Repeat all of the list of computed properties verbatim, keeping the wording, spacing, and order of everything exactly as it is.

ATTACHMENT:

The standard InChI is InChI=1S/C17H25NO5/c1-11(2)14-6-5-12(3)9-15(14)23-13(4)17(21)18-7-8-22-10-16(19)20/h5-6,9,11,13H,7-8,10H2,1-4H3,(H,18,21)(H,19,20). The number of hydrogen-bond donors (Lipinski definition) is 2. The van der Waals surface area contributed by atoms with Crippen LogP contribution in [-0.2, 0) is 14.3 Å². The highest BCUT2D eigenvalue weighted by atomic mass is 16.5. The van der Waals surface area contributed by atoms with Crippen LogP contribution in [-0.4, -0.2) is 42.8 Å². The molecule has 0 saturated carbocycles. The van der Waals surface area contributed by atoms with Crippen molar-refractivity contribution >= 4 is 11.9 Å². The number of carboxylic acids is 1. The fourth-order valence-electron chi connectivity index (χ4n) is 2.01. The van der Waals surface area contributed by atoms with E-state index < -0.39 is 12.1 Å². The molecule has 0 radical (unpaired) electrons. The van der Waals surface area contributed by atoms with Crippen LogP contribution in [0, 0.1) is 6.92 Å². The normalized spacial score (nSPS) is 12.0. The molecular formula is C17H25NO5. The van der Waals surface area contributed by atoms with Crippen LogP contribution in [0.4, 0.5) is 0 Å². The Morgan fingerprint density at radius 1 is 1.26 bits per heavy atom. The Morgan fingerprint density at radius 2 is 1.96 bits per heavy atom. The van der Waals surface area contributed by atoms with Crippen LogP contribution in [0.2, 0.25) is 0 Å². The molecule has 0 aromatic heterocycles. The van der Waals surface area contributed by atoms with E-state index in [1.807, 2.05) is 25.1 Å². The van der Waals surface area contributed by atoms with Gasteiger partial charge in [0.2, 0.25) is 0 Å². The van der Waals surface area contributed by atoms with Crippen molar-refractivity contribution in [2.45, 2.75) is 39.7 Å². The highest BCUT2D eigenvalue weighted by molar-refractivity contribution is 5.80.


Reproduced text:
The standard InChI is InChI=1S/C17H25NO5/c1-11(2)14-6-5-12(3)9-15(14)23-13(4)17(21)18-7-8-22-10-16(19)20/h5-6,9,11,13H,7-8,10H2,1-4H3,(H,18,21)(H,19,20). The number of hydrogen-bond donors (Lipinski definition) is 2. The van der Waals surface area contributed by atoms with Crippen LogP contribution in [-0.2, 0) is 14.3 Å². The highest BCUT2D eigenvalue weighted by atomic mass is 16.5. The van der Waals surface area contributed by atoms with Crippen LogP contribution in [-0.4, -0.2) is 42.8 Å². The molecule has 0 saturated carbocycles. The van der Waals surface area contributed by atoms with Crippen molar-refractivity contribution >= 4 is 11.9 Å². The number of carboxylic acids is 1. The fourth-order valence-electron chi connectivity index (χ4n) is 2.01. The van der Waals surface area contributed by atoms with E-state index < -0.39 is 12.1 Å². The molecule has 0 radical (unpaired) electrons. The van der Waals surface area contributed by atoms with Crippen LogP contribution in [0, 0.1) is 6.92 Å². The normalized spacial score (nSPS) is 12.0. The molecular formula is C17H25NO5. The van der Waals surface area contributed by atoms with Crippen LogP contribution in [0.4, 0.5) is 0 Å². The Morgan fingerprint density at radius 1 is 1.26 bits per heavy atom. The Morgan fingerprint density at radius 2 is 1.96 bits per heavy atom. The van der Waals surface area contributed by atoms with Crippen LogP contribution in [0.2, 0.25) is 0 Å². The molecule has 0 aromatic heterocycles. The van der Waals surface area contributed by atoms with E-state index in [1.807, 2.05) is 25.1 Å². The van der Waals surface area contributed by atoms with Gasteiger partial charge in [0.2, 0.25) is 0 Å². The van der Waals surface area contributed by atoms with Crippen molar-refractivity contribution in [2.45, 2.75) is 39.7 Å². The highest BCUT2D eigenvalue weighted by molar-refractivity contribution is 5.80.